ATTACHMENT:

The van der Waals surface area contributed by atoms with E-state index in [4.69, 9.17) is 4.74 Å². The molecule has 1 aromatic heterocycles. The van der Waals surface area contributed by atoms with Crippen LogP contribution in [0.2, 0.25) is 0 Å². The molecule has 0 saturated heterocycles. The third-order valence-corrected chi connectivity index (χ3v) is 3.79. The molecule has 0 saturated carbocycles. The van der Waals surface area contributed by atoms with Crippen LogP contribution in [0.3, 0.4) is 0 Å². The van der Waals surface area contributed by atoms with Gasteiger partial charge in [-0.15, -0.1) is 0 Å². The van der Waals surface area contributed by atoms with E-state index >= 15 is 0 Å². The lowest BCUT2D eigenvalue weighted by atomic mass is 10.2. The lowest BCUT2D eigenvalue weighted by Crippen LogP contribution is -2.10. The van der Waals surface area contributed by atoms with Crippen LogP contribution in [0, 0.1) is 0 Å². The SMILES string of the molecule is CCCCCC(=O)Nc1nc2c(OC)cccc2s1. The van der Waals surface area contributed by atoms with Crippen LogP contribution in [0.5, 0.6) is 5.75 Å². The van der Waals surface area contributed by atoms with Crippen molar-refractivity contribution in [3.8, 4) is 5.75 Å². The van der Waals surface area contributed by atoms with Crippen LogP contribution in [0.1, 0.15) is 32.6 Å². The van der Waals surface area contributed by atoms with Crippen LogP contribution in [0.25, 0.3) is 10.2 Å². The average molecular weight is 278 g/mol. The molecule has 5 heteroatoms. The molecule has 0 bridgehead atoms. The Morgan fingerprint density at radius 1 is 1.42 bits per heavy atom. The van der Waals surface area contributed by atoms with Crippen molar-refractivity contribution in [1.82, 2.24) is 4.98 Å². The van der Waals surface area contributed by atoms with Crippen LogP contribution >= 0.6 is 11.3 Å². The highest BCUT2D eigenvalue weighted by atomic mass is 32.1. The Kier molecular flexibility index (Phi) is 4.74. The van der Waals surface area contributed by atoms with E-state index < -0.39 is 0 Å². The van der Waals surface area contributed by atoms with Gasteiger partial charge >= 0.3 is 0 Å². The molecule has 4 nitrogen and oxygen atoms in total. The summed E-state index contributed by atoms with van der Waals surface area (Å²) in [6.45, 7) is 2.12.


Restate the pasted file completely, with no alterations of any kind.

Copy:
The van der Waals surface area contributed by atoms with E-state index in [4.69, 9.17) is 4.74 Å². The molecule has 1 aromatic heterocycles. The van der Waals surface area contributed by atoms with Crippen LogP contribution in [0.2, 0.25) is 0 Å². The molecule has 0 saturated heterocycles. The third-order valence-corrected chi connectivity index (χ3v) is 3.79. The molecule has 0 saturated carbocycles. The van der Waals surface area contributed by atoms with Crippen LogP contribution in [0.3, 0.4) is 0 Å². The van der Waals surface area contributed by atoms with Gasteiger partial charge in [-0.15, -0.1) is 0 Å². The van der Waals surface area contributed by atoms with E-state index >= 15 is 0 Å². The lowest BCUT2D eigenvalue weighted by atomic mass is 10.2. The lowest BCUT2D eigenvalue weighted by Crippen LogP contribution is -2.10. The van der Waals surface area contributed by atoms with Crippen LogP contribution in [0, 0.1) is 0 Å². The SMILES string of the molecule is CCCCCC(=O)Nc1nc2c(OC)cccc2s1. The van der Waals surface area contributed by atoms with Crippen LogP contribution in [0.5, 0.6) is 5.75 Å². The van der Waals surface area contributed by atoms with Crippen molar-refractivity contribution in [3.8, 4) is 5.75 Å². The van der Waals surface area contributed by atoms with Crippen LogP contribution in [0.1, 0.15) is 32.6 Å². The van der Waals surface area contributed by atoms with Crippen LogP contribution in [0.25, 0.3) is 10.2 Å². The average molecular weight is 278 g/mol. The molecule has 5 heteroatoms. The molecule has 0 bridgehead atoms. The Morgan fingerprint density at radius 1 is 1.42 bits per heavy atom. The van der Waals surface area contributed by atoms with Crippen molar-refractivity contribution in [1.82, 2.24) is 4.98 Å². The van der Waals surface area contributed by atoms with Crippen LogP contribution >= 0.6 is 11.3 Å². The highest BCUT2D eigenvalue weighted by atomic mass is 32.1. The Kier molecular flexibility index (Phi) is 4.74. The van der Waals surface area contributed by atoms with E-state index < -0.39 is 0 Å². The van der Waals surface area contributed by atoms with Gasteiger partial charge >= 0.3 is 0 Å². The molecule has 4 nitrogen and oxygen atoms in total. The summed E-state index contributed by atoms with van der Waals surface area (Å²) in [6.45, 7) is 2.12.